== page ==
In the introduction of this paper Eventually Linearizable Shared Objects (PODC'10), the authors have presented the following statement without references:

Linearizability, however, can be achieved if and only if consensus can be solved.

Here, linearizability is the strongest known consistency property of shared objects, which is proposed in the paper Linearizability: A Correctness Condition for Concurrent Objects.

I get confused about the above statement due to the following arguments:

In the paper Sharing Memory Robustly in Message-Passing Systems (JACM95), we know that linearizability can be achieved in the asynchronous message passing system, while tolerating a minority of process crashes:

Any wait-free algorithm based on atomic, single-writer multi-reader registers can be automatically emulated in message-passing systems, provided that at least a majority of the processors are not faulty and remain connected.

On the other hand, the paper Impossibility of Distributed Consensus with One Faulty Process (JACM85) has proved the impossibility result of consensus even with only one process crash:

The consensus problem involves an asynchronous system of processes, some of which may be unreliable. The problem is for the reliable processes to agree on a binary value. In this paper, it is shown that every protocol for this problem has the possibility of nontermination, even with only one faulty process.

Therefore, can we reach the following conclusion:

consensus is stronger than linearizability?

What is wrong with my arguments? Are there some direct references for the equivalence conclusion?

  • 1
    $\begingroup$ By far not an expert in distributed computing, but it seems to me that the reason you are able to derive your result is because of the assumptions made in the results in the JACM85 reference. Linearizability might be equivalent to consensus on a specific computation model, but this might not be the case if we greatly restrict our model of computation. $\endgroup$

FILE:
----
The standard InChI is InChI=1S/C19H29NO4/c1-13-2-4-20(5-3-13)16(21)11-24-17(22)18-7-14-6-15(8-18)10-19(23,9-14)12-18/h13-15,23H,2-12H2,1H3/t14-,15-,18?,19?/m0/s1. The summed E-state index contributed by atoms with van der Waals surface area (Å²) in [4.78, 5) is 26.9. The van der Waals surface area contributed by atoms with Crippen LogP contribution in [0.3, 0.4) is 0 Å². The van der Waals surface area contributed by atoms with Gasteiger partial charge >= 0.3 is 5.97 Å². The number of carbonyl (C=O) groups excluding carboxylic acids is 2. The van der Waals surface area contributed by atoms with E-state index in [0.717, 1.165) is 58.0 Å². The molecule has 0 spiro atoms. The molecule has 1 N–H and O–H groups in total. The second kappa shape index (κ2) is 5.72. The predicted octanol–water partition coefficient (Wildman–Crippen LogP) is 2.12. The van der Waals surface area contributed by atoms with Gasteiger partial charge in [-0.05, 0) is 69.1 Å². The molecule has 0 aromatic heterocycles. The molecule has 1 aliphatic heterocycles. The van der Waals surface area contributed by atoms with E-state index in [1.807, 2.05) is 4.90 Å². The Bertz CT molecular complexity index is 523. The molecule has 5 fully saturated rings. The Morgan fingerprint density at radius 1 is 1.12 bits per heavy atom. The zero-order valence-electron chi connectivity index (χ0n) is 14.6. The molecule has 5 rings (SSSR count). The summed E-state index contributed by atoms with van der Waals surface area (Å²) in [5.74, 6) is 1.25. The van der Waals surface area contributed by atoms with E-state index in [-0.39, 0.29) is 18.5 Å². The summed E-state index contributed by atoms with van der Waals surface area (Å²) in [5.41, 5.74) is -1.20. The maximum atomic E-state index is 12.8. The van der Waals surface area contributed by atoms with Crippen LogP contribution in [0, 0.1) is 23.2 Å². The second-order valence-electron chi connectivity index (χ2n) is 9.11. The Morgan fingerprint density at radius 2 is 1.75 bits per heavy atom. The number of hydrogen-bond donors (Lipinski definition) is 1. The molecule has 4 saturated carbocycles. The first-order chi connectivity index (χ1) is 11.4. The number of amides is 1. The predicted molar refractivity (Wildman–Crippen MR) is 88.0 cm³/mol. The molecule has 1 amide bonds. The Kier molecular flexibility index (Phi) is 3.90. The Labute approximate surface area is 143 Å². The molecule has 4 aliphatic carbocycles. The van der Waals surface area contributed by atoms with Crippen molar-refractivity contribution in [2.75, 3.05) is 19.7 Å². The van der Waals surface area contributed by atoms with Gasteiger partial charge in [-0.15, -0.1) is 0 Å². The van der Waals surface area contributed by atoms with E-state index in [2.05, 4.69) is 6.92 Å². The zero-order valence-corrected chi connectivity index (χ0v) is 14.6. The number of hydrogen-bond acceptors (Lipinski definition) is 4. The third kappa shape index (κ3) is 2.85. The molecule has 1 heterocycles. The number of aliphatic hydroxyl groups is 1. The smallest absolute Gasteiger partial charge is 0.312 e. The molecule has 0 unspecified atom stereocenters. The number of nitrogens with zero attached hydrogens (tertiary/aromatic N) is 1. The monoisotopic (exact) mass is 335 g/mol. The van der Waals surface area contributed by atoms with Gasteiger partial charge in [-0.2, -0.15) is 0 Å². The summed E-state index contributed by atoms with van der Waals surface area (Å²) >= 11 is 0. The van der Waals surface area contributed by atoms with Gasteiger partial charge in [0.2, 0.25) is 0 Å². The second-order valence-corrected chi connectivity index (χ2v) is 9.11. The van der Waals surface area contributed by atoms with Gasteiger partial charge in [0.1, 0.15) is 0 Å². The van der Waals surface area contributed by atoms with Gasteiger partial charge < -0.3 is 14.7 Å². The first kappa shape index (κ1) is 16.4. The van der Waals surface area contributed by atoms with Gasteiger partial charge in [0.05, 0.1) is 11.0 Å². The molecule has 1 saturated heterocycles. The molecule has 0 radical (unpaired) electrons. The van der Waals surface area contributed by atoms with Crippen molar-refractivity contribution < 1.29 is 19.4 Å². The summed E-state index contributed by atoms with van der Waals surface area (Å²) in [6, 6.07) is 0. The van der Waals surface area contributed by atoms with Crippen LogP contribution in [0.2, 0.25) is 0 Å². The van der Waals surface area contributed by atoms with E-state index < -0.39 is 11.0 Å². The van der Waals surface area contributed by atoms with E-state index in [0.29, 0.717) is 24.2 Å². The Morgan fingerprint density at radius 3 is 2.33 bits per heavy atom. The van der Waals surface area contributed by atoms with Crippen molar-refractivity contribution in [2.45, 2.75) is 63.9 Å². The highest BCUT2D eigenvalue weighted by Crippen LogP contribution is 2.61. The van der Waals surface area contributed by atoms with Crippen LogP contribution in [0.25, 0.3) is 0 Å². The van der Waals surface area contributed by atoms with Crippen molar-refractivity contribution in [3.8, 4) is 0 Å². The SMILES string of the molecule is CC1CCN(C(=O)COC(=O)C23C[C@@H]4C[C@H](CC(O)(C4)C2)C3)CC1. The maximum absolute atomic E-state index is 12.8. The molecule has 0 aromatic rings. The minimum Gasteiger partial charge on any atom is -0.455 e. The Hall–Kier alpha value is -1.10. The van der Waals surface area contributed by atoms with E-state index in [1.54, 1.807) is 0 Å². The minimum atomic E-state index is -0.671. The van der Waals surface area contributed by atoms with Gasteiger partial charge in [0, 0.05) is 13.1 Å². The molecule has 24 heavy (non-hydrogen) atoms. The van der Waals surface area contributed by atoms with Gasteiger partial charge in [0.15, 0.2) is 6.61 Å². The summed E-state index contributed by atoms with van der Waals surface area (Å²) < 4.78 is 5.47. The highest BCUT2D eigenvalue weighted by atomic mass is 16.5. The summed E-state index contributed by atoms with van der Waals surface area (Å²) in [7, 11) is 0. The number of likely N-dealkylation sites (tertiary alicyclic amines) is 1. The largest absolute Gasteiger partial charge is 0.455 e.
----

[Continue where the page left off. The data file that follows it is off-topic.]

– chazisop
    Apr 15, 2013 at 7:55

1 Answer 1


The thing you get wrong is "we know that linearizability can be achieved in the asynchronous message passing system, while tolerating a minority of process crashes." We don't know that, and in fact it is wrong.

What the quote from the JACM95 paper shows is that single-writer multi-reader registers can be implemented using message passing. And only this kind of registers, or any other objects that can be implemented (given a minority of crashes) from such registers. This includes for example multi-writer multi-reader registers (MWMR).

In contrast, linearizability is not limited to objects that can be implemented using single-writer multi-reader registers. One example of such objects are those that support (atomic) Read-Modify-Write operations.

In fact as Attiya et al point out (Section 7) such objects cannot be implemented by MWMR registers precicely because they allow solving consensus (cf. Wait-free synchronization by Herlihy) and thus implementability would contradict the FLP result.

  • $\begingroup$ Sorry for the delay. However, 1. Because linearizability is a local property, I don't think the number of objects concerned is the point. Could you please explain further? 2. What is your meaning of using "i.e.," to relate atomicity of operations on a single object with sequential specifications are not violated? $\endgroup$
    – hengxin
    Dec 29, 2013 at 3:07
  • $\begingroup$ True. Let me think again.... $\endgroup$
    – Martin B.
    Jan 10, 2014 at 16:54
  • $\begingroup$ I've complemetely rewritten the answer... I think now it makes sense. Don't remember what I was thinking before. $\endgroup$
    – Martin B.
    Jan 10, 2014 at 23:21
  • $\begingroup$ I think your current argument makes sense. Following your answer, I checked the paper Eventually Linearizable Shared Objects (PODC'10) and noticed that arbitrary objects (instead of only SWMR registers) were considered. $\endgroup$
    – hengxin
    Jan 12, 2014 at 5:40
  • $\begingroup$ Thx for your attention and efforts. Are you working on distributed computing/concurrency theory? Then would you mind evaluating my another problem: Atomic snapshot algorithms on tree-structured shared registers? Do you think it is a problem worth studying? $\endgroup$
    – hengxin
    Jan 12, 2014 at 9:10

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